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The greatest conspiracy theory about the war yet!

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posted on Jan, 30 2003 @ 08:49 PM

I like this its brilliant, and well written, all we need to do as add aliens and stir and all our nightmeres would be true

Webdiarist Malcolm Street has a unique theory on why Britain and Australia are backing Bush on Iraq. Welcome to the anti-gravity arms race.

Australia, the UK, anti-gravity and the Iraq crisis

by Malcolm Street, Canberra

Are you sitting down? Good, because this is going to blow your mind.

This item is going to sound like a bad reject from conspiracy publications like Nexus or New Dawn, or an X-Files fanzine. It isn't. The indisputable fact is that both the US and the UK are putting serious money into anti-gravity research with military aerospace applications. The only question is how far it is from operational status. There is informed speculation that it is already used in the American B2 bomber.

I believe that access to this potentially revolutionary and obviously highly secret technology, perhaps via the JSF/ F35 fighter program, could be behind the otherwise (in my view) inexplicable level of support given Bush over Iraq by Howard and Blair.

For the record I am a mechanical engineer who spent over two years at a British Aerospace guided missile R&D site in the early 1980s and have continued to take a strong interest in aerospace technology. I am a member of ASRI (Australian Space Research Institute). I am not a crank.

The most puzzling aspect to me of the American obsession with invading Iraq even without UN sanction is the continuing support provided by Tony Blair and John Howard. The USA's reason is obvious; to gain control of a major oil supply as insurance against increasing instability in Saudi Arabia. (If it's about human rights and weapons of mass destruction, why the kid gloves treatment of North Korea?)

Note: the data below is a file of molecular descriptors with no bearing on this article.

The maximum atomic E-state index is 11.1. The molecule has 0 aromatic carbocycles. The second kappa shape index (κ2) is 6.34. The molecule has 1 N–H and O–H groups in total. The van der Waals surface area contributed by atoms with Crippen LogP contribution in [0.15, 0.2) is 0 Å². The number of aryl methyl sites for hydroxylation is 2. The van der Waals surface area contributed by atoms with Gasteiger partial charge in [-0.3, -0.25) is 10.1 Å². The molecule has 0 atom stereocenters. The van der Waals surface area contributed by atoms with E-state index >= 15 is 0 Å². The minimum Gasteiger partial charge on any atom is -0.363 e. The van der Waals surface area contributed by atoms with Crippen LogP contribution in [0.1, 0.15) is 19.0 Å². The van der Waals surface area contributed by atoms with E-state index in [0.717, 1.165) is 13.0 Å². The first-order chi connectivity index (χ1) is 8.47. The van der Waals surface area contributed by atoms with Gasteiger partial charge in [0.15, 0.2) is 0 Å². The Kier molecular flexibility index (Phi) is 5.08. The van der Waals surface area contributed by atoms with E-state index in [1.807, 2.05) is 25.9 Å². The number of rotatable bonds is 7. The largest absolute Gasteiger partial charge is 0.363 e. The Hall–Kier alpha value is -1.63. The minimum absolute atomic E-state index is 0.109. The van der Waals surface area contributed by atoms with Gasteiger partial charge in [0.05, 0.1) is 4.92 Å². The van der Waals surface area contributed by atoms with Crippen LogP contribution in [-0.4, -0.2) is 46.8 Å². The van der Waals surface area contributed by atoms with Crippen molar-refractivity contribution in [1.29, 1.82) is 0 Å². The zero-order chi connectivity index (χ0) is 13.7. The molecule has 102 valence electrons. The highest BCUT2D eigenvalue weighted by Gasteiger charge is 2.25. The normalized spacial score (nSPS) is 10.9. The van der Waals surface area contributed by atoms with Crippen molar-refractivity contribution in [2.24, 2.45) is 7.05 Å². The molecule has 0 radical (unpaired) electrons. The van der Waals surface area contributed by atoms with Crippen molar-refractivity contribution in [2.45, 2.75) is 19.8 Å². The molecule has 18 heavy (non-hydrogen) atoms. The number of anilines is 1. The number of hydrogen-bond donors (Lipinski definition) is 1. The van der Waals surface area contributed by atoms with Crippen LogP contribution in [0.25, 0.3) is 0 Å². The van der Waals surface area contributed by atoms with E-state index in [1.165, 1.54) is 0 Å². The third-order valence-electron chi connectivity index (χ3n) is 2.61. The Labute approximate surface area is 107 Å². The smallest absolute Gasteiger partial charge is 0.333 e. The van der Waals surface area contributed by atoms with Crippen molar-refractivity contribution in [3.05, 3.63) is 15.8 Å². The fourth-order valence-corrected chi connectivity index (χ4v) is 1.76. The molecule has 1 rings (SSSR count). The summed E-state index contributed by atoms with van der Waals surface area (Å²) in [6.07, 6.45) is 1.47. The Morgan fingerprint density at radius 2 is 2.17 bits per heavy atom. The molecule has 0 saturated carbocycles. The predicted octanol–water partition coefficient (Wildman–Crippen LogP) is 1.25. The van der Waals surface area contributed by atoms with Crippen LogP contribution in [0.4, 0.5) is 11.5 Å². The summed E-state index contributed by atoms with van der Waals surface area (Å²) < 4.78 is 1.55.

One could stretch to say that Blair has the interests of BP and the half-British Shell oil companies, but if it comes to a vote in the Commons he could well be rolled. However nothing apart from blind loyalty seems to explain the support given by Australia, and even with a conservative government there are rumblings from Howard's back benches and a population largely opposed.

So why are Blair and Howard, both consumate political operators, taking such a huge political risk for a war that no-one but the Americans want, which could destroy the structure of international law and result in both the UK and Australia becoming international pariahs?

My hypothesis is the supply of information from the United States that is so secret it is only known to the very highest levels of government and is of such strategic importance that it is worth taking such risks.

My initial thoughts were that the US was blackmailing both leaders over continued supply of intelligence information gained from the Echelon system via the UKASA agreement. But that could have been done at any time over the last couple of decades. However, the current timescale however coincides interestingly with the crucial development phase of the F35/JSF fighter aircraft program...

The JSF (Joint Strike Fighter), which is front-runner to replace the RAAF's F-18s and F-111s in what would be our largest ever defence order, is quite unlike any previous supersonic US fighter project available for foreign allies. Unlike the earlier F104 Starfighter and F16 Falcon programs, there will be no generalised offset agreements, by which foreign manufacturers will be able to supply components to the whole program. Technology transfer in the JSF will be very tightly controlled, with only the UK (developing a version to replace the Harrier jump-jet) so far as an inner partner.

Australia is trying hard to get on board, with (according to a local TV news item some months ago) three firms in Canberra alone tendering for parts of the project.

There is a precedent for Australia sucking up to a larger power in the hopes of gaining access to its advanced weapons technology; the agreement given to conduct British nuclear tests on Australian territory in the 1950s in the hope of getting transfers of British atomic bomb technology. (See Dr Wayne Reynolds' book "Australia's bid for the Atomic Bomb"). In turn a major theme of this book is the use the UK made of its own program as a bargaining chip to get access to US atomic technology.

The July 2002 issue of the British magazine Air International had an article entitled "JSF UK - more than just an aircraft" by one Robert Hewson which deals with the JSF program, particularly the extensive participation of British companies (notably BAe Systems and Rolls-Royce) in its development: